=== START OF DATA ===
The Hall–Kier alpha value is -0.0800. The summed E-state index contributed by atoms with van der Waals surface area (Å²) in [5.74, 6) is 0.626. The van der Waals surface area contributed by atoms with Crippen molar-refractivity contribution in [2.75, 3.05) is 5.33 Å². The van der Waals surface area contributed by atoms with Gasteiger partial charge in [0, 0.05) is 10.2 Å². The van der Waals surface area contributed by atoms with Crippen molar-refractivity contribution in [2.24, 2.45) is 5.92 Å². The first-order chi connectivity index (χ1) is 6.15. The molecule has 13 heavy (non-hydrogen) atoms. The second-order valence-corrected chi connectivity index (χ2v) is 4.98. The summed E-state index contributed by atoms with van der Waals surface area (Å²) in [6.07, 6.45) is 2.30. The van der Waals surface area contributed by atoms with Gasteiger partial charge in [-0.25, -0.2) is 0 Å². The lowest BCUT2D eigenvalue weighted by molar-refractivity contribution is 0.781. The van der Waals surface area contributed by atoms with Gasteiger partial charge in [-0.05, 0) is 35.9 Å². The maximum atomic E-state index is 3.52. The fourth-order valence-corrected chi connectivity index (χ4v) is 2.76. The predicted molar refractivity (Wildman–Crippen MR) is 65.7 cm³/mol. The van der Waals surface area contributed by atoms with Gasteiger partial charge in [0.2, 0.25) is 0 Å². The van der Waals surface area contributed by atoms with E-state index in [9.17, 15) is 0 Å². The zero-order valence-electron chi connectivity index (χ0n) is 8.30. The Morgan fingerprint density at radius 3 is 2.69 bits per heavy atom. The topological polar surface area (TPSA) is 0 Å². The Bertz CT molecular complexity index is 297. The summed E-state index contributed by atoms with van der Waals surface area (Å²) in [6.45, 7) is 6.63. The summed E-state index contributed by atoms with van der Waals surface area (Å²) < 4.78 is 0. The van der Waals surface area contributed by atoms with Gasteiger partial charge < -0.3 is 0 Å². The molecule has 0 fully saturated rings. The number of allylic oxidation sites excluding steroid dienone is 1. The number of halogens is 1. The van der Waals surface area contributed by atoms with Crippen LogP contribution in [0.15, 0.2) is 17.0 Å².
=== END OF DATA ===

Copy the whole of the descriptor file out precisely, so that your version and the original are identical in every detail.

The Hall–Kier alpha value is -0.0800. The summed E-state index contributed by atoms with van der Waals surface area (Å²) in [5.74, 6) is 0.626. The van der Waals surface area contributed by atoms with Crippen molar-refractivity contribution in [2.75, 3.05) is 5.33 Å². The van der Waals surface area contributed by atoms with Gasteiger partial charge in [0, 0.05) is 10.2 Å². The van der Waals surface area contributed by atoms with Crippen molar-refractivity contribution in [2.24, 2.45) is 5.92 Å². The first-order chi connectivity index (χ1) is 6.15. The molecule has 13 heavy (non-hydrogen) atoms. The second-order valence-corrected chi connectivity index (χ2v) is 4.98. The summed E-state index contributed by atoms with van der Waals surface area (Å²) in [6.07, 6.45) is 2.30. The van der Waals surface area contributed by atoms with Gasteiger partial charge in [-0.25, -0.2) is 0 Å². The lowest BCUT2D eigenvalue weighted by molar-refractivity contribution is 0.781. The van der Waals surface area contributed by atoms with Gasteiger partial charge in [-0.05, 0) is 35.9 Å². The maximum atomic E-state index is 3.52. The fourth-order valence-corrected chi connectivity index (χ4v) is 2.76. The predicted molar refractivity (Wildman–Crippen MR) is 65.7 cm³/mol. The van der Waals surface area contributed by atoms with Gasteiger partial charge in [0.2, 0.25) is 0 Å². The van der Waals surface area contributed by atoms with E-state index in [9.17, 15) is 0 Å². The zero-order valence-electron chi connectivity index (χ0n) is 8.30. The Morgan fingerprint density at radius 3 is 2.69 bits per heavy atom. The topological polar surface area (TPSA) is 0 Å². The Bertz CT molecular complexity index is 297. The summed E-state index contributed by atoms with van der Waals surface area (Å²) in [6.45, 7) is 6.63. The summed E-state index contributed by atoms with van der Waals surface area (Å²) < 4.78 is 0. The van der Waals surface area contributed by atoms with Gasteiger partial charge < -0.3 is 0 Å². The molecule has 0 fully saturated rings. The number of allylic oxidation sites excluding steroid dienone is 1. The number of halogens is 1. The van der Waals surface area contributed by atoms with Crippen LogP contribution in [0.15, 0.2) is 17.0 Å².